American Sabbatical 007: 9/4/96
9/4 (continued).. Chautauqua.
We escaped the interstate maze at the lake, where the canalized ambitions of an earlier Clinton
finally dug their way to deep water. Lackawana is eerie in its
deathlike stillness. Bethlehem Steel (an American concept if there
ever was one) seems to have met its Calvary. Bluecollar marinas
and FishFry houses are interspersed with abandoned cruise ships
and windowsmashed factory buildings along the lake. We kept looking
for an eatery that didnt advertise FRY, and finally got so low
on petrol we pulled into a QwikGas for fuel and local knowledge.
We were directed to an Italian joint in the next town: DeSorbas.
Ah ambiance. We hadnt even imagined that this was Little Vegas-by-Erie. We were on the Seneca Indian Reservation, and DeSorbas offered Native Casino Cuisine. Imagine your familiar dingy roadhouse, old chrome and oilcloth with worn linoleum and homemade art (by that talented niece who went off to Pittsburgh with the Jones boy) WITH the added attraction of multi-screen bingo, flashing lotto machines, AND big-screen soap opera behind the bar. WOW. While we masticated our manicotti and cacciatore, one bruised and frizzled floozie at the bar poured her coins, and her dreams (?), into the Insta-money game. Alongside her a beachboy blond and mustached gent, in muscle-shirt and toos, sucked down his mid-day suds, and eyed her shortshorts. All that pulsating addiction made the spaghetti slither down all the smoother. (The food was quite good, and cheap!) We decided to turn inland, away from the gay lights of the waterfront.
Chautauqua County, New York, and we were swimming upstream to the intellectual font. The trail led through wineland. Old Leif and the boys knew what they were talking about when they told of the New World as Vinland, that is if they got to Chautauqua County. Miles and miles of cultivated vine, but nary a grape at the roadside stands. We finally were informed that it was too early for the crop, and Farmer Bobs highly advertised cherry cider stand was closed till Friday. At a competitors stand we bought some sparkling Grape, juicy tomatoes, and a couple of goatmilk fudge samples. (Tasted like fudge.) The sultry air cooled as we rose out of the Erie depression, and we were back in middleclass resort turf: antique shops, condos for sale, and other amenities. Then: The Chautauqua Institution, our shrine to culture in the wilderness. Through a security gate that looked like the New Rochelle tolls, into a world out of time.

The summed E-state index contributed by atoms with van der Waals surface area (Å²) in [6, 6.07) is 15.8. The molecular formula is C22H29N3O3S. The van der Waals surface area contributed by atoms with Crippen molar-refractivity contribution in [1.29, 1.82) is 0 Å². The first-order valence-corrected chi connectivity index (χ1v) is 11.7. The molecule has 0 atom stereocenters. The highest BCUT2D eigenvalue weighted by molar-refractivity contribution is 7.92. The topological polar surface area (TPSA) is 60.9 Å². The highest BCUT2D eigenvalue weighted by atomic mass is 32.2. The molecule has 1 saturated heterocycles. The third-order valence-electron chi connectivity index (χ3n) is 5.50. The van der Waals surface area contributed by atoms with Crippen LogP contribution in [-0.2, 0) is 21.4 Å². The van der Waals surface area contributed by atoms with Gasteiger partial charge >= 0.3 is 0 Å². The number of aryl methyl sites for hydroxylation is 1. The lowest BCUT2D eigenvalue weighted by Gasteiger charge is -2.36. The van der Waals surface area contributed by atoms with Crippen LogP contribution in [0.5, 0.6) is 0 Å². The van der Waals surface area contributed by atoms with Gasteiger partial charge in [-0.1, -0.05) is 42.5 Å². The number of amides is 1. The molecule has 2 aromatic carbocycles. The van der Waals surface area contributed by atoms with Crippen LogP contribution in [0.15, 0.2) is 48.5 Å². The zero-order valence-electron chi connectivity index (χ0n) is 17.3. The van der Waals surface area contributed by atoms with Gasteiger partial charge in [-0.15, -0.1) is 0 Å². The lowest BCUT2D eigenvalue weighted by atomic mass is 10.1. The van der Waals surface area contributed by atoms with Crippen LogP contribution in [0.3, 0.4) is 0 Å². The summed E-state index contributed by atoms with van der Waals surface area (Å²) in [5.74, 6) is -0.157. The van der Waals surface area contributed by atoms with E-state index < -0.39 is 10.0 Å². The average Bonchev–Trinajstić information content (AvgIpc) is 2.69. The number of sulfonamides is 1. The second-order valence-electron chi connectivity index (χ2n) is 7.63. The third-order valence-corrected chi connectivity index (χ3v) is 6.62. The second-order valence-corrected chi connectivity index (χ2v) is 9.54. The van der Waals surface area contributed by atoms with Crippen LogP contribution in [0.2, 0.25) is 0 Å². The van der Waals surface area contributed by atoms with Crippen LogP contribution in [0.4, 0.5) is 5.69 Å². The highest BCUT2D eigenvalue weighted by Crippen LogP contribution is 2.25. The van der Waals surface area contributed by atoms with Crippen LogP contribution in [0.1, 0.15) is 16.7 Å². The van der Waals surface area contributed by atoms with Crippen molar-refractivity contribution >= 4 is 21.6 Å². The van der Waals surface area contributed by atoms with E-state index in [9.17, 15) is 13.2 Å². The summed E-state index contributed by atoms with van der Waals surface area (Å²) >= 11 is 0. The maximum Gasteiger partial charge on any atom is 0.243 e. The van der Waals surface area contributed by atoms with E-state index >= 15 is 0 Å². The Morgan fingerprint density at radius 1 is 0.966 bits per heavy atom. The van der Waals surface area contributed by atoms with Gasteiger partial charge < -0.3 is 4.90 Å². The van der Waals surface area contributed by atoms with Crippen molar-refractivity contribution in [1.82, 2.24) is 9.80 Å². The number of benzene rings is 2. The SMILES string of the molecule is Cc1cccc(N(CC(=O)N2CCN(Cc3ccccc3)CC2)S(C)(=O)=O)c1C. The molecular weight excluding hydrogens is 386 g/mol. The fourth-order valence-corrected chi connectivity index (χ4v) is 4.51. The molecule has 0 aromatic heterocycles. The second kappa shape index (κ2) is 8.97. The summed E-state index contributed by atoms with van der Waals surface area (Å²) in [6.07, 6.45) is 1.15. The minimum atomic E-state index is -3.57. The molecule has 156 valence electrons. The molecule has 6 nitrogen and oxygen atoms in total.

Sort of Marthas Vineyard and a Midwest college campus crushed
together on the shore of Lake Chautauqua. Stark white Greek Revival
temples jamsided with four-decker gingerbread cottages in vivid
pastels, a riot of Victorian gewgaws and classical pillars all
higglepiggle under towering maples and oaks. A pedestrian village,
very intimate and incestuous, very sheltered away from the world
-- and a wonderful respite for questers on a Korean steed (Yup,
our buyAmerican Ford was made south of the 38th parallel).
Peggy was goggleyed with delight, reveling in the company of the shades of William Jennings Bryant and other big trees. We decided to try and stay in this neverneverland for the night, and after touring a high-end estab, we were directed to our proper level of aspiration, a humbler cot: the Englewood, home of Jean and Woody.
Sept. 4 - CHAUTAUQUA
Who? Methodists at first, now diverse participant-residents
What? summer program community
Where? Lake Chautauqua, New York
When? began over 100 years ago, still going
How? people own houses or attend short-term programs
Topics: artificial communities, summer places, a chautauqua.
Questions: What can/should a Maine Chautauqua offer? Can you create a summer eduction-vacation plan?
In far western New York State on a beautiful blue lake, there
is a summer place out of time.
Chautauqua started over a century ago as a summer camp meeting for Methodists, and has evolved into a yearly summer program of lectures and music and dance and art. The original tents have been replaced by streets and lanes crammed with Victorian cottages in pastels and gingerbread three-deckers and four-deckers (Worcester and Pawtucket should take note). Every summer there is a nine week Institute with weekly themes - this year one week was alternative medicine. While there are some religious themes, it is a non-sectarian place. A number of churches maintain guest houses, but you dont have to be at all religious (I suspect it just provides extra richness). Chautauqua was copied in other places, and educational lectures and lecture tours were sponsored by the institution around the turn of the century. Chautauqua is now a noun and has to do with an educational/lecture activity. There were/are other Chautauquas around the country - there was one in Maine (we wondered if Harborside near Camden was one, it looks so like this one). There is one in Boulder, Colorado.